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Rome’s chief rabbi discusses upcoming papal visit

January 08, 2016

In a newspaper interview, Rabbi Riccardo Di Segni, the chief rabbi of Rome, discussed the significance of Pope Francis’s upcoming visit to the Great Synagogue of Rome.

St. John Paul II’s 1986 visit was “the revolution, the watershed,” the rabbi told Corriere della Sera, while Pope Benedict XVI, who visited in 2010, “had a special rapport with Judaism and wished to underscore the continuity. His style was doctrinal, theological, wise, as well as formal.”

Pope Francis “will greet directly the greatest number of people possible,” the rabbi continued. “Religion [is] seen as generating hatred, violence, destruction. Our meeting is intended to send the opposite message: religious diversity as a demonstration of coexistence.”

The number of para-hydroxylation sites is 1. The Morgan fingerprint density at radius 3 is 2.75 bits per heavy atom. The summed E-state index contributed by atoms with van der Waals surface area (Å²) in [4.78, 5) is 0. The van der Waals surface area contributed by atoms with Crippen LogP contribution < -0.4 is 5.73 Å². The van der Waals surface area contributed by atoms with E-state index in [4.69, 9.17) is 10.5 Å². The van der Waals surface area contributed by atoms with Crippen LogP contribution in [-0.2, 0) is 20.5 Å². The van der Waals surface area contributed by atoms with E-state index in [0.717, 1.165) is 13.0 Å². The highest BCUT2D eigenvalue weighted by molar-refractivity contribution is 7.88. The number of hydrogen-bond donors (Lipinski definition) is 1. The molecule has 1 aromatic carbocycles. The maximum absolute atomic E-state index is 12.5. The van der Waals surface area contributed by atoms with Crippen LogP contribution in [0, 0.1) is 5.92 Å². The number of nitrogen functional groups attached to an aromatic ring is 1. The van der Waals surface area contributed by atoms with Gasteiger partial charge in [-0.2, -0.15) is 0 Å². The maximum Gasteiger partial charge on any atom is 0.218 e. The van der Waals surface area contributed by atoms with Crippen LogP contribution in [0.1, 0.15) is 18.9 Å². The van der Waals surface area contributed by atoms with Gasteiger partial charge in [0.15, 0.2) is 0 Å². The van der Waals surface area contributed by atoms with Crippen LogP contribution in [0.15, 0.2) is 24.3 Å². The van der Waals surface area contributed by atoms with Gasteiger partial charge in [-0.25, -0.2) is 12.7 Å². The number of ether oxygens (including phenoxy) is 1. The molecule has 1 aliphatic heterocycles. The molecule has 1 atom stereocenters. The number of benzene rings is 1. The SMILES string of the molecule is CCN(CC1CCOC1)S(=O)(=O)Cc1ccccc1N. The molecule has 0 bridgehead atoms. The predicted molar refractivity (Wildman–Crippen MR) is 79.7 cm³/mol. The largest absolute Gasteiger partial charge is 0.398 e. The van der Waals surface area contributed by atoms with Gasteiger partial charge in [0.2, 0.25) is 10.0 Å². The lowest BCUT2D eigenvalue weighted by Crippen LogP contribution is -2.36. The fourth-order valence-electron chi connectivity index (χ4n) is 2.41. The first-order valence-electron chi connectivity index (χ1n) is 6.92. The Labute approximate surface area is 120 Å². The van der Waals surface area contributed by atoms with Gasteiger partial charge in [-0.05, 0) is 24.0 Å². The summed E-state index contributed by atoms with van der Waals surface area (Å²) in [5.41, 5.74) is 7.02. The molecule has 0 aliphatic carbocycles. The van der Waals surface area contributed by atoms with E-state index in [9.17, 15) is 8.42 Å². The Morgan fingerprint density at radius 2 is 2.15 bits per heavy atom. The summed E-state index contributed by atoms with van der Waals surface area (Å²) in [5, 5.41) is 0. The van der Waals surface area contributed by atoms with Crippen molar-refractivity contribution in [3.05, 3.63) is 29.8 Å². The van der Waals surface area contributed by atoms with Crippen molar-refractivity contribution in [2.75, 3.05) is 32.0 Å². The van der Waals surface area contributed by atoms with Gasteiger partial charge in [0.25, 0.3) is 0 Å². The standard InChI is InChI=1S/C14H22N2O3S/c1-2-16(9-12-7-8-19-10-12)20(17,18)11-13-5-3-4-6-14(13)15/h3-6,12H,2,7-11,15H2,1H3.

Rabbi Di Segni added that he still exchanges correspondence, “always handwritten,” with the Pope Emeritus, and that he has had several private conversations with Pope Francis on a variety of topics, including the Society of Jesus and Judaism. He recalled that St. Ignatius of Loyola’s immediate successor, Father Diego Laynez, was descended from Jewish converts, and that Catholics with Jewish ancestry were later forbidden to enter the order.

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